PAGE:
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Pain and Interoception Imaging Network (PAIN): A multimodal, multisite, brain-imaging repository for chronic somatic and visceral pain disorders.

  • Author(s): Labus, Jennifer S
  • Naliboff, Bruce
  • Kilpatrick, Lisa
  • Liu, Cathy
  • Ashe-McNalley, Cody
  • Dos Santos, Ivani R
  • Alaverdyan, Mher
  • Woodworth, Davis
  • Gupta, Arpana
  • Ellingson, Benjamin M
  • Tillisch, Kirsten
  • Mayer, Emeran A
  • et al.
Abstract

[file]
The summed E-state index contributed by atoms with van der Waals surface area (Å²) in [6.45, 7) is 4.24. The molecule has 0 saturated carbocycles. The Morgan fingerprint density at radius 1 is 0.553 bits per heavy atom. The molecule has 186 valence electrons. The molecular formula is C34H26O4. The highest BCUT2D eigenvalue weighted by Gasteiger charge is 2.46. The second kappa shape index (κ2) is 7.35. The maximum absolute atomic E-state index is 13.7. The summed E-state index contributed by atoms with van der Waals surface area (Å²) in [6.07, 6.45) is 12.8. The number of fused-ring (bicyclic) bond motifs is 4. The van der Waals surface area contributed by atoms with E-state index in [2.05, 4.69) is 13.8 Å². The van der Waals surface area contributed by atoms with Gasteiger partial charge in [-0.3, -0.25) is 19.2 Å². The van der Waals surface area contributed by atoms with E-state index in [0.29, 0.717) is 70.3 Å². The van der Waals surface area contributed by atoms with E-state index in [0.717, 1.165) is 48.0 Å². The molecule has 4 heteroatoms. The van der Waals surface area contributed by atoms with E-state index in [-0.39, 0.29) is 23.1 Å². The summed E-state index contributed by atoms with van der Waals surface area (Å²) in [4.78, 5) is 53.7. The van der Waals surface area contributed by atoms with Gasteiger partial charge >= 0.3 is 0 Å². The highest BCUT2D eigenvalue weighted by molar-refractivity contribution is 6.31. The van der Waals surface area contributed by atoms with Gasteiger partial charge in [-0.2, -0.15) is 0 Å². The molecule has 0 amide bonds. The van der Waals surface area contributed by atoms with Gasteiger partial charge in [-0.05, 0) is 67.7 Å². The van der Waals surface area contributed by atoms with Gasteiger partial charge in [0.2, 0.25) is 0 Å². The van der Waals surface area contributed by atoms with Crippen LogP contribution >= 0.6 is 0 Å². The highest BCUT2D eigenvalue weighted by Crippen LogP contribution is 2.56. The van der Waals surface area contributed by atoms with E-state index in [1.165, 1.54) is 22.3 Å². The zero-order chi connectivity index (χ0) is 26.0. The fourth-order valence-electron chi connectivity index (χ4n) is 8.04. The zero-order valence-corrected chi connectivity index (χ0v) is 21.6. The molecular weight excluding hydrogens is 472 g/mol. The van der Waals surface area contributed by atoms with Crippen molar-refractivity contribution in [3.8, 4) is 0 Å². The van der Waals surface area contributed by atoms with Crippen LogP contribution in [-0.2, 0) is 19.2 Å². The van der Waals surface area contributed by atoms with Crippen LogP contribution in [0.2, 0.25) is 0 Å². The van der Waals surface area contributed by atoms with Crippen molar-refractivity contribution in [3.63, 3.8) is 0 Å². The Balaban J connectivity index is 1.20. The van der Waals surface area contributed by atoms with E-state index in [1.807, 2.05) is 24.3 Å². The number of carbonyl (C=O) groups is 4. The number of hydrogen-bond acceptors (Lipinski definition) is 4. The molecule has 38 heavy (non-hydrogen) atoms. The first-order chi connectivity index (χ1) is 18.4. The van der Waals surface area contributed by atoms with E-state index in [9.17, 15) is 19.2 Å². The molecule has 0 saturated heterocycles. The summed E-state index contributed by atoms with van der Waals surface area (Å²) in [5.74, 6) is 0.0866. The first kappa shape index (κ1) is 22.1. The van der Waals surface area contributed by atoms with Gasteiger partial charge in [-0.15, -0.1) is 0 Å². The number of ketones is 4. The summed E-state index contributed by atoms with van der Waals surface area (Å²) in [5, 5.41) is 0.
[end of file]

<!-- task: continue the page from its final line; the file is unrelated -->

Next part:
The Pain and Interoception Imaging Network (PAIN) repository (painrepository.org) is a newly created NIH (NIDA/NCCAM) funded neuroimaging data repository that aims to accelerate scientific discovery regarding brain mechanisms in pain and to provide more rapid benefits to pain patients through the harmonization of efforts and data sharing. The PAIN Repository consists of two components, an Archived Repository and a Standardized Repository. Similar to other 'open' imaging repositories, neuroimaging researchers can deposit any dataset of chronic pain patients and healthy controls into the Archived Repository. Scans in the Archived Repository can be very diverse in terms of scanning procedures and clinical metadata, complicating the merging of datasets for analyses. The Standardized Repository overcomes these limitations through the use of standardized scanning protocols along with a standardized set of clinical metadata, allowing an unprecedented ability to perform pooled analyses. The Archived Repository currently includes 741 scans and is rapidly growing. The Standardized Repository currently includes 433 scans. Pain conditions currently represented in the PAIN repository include: irritable bowel syndrome, vulvodynia, migraine, chronic back pain, and inflammatory bowel disease. Both the PAIN Archived and Standardized Repositories promise to be important resources in the field of chronic pain research. The enhanced ability of the Standardized Repository to combine imaging, clinical and other biological datasets from multiple sites in particular make it a unique resource for significant scientific discoveries.

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